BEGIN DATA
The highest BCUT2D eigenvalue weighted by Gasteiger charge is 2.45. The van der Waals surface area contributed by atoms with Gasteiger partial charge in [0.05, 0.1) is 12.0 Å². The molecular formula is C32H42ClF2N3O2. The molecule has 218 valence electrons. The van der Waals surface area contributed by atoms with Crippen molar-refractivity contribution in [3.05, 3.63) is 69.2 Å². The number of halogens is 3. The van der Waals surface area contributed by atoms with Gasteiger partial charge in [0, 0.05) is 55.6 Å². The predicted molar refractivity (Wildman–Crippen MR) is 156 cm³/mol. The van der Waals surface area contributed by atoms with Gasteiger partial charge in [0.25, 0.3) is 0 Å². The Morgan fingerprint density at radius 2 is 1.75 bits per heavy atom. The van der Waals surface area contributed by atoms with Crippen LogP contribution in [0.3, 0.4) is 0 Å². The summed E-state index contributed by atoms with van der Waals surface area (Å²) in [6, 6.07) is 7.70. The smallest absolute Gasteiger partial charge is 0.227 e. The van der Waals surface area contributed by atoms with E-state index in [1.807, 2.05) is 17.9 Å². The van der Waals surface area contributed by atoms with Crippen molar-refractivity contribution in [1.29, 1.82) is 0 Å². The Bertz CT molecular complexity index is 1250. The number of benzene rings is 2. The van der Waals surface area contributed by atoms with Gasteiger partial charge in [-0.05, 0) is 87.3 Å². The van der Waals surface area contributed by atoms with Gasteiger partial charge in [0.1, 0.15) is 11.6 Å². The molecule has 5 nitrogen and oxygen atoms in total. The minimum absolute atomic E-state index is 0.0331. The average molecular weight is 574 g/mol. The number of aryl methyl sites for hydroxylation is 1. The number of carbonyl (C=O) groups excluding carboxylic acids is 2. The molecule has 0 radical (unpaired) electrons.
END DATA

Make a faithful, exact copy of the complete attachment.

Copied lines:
The highest BCUT2D eigenvalue weighted by Gasteiger charge is 2.45. The van der Waals surface area contributed by atoms with Gasteiger partial charge in [0.05, 0.1) is 12.0 Å². The molecular formula is C32H42ClF2N3O2. The molecule has 218 valence electrons. The van der Waals surface area contributed by atoms with Crippen molar-refractivity contribution in [3.05, 3.63) is 69.2 Å². The number of halogens is 3. The van der Waals surface area contributed by atoms with Gasteiger partial charge in [0, 0.05) is 55.6 Å². The predicted molar refractivity (Wildman–Crippen MR) is 156 cm³/mol. The van der Waals surface area contributed by atoms with Gasteiger partial charge in [0.25, 0.3) is 0 Å². The Morgan fingerprint density at radius 2 is 1.75 bits per heavy atom. The van der Waals surface area contributed by atoms with Crippen LogP contribution in [0.3, 0.4) is 0 Å². The summed E-state index contributed by atoms with van der Waals surface area (Å²) in [6, 6.07) is 7.70. The smallest absolute Gasteiger partial charge is 0.227 e. The van der Waals surface area contributed by atoms with E-state index in [1.807, 2.05) is 17.9 Å². The van der Waals surface area contributed by atoms with Crippen molar-refractivity contribution in [1.29, 1.82) is 0 Å². The Bertz CT molecular complexity index is 1250. The number of benzene rings is 2. The van der Waals surface area contributed by atoms with Gasteiger partial charge in [-0.05, 0) is 87.3 Å². The van der Waals surface area contributed by atoms with Gasteiger partial charge in [0.1, 0.15) is 11.6 Å². The molecule has 5 nitrogen and oxygen atoms in total. The minimum absolute atomic E-state index is 0.0331. The average molecular weight is 574 g/mol. The number of aryl methyl sites for hydroxylation is 1. The number of carbonyl (C=O) groups excluding carboxylic acids is 2. The molecule has 0 radical (unpaired) electrons.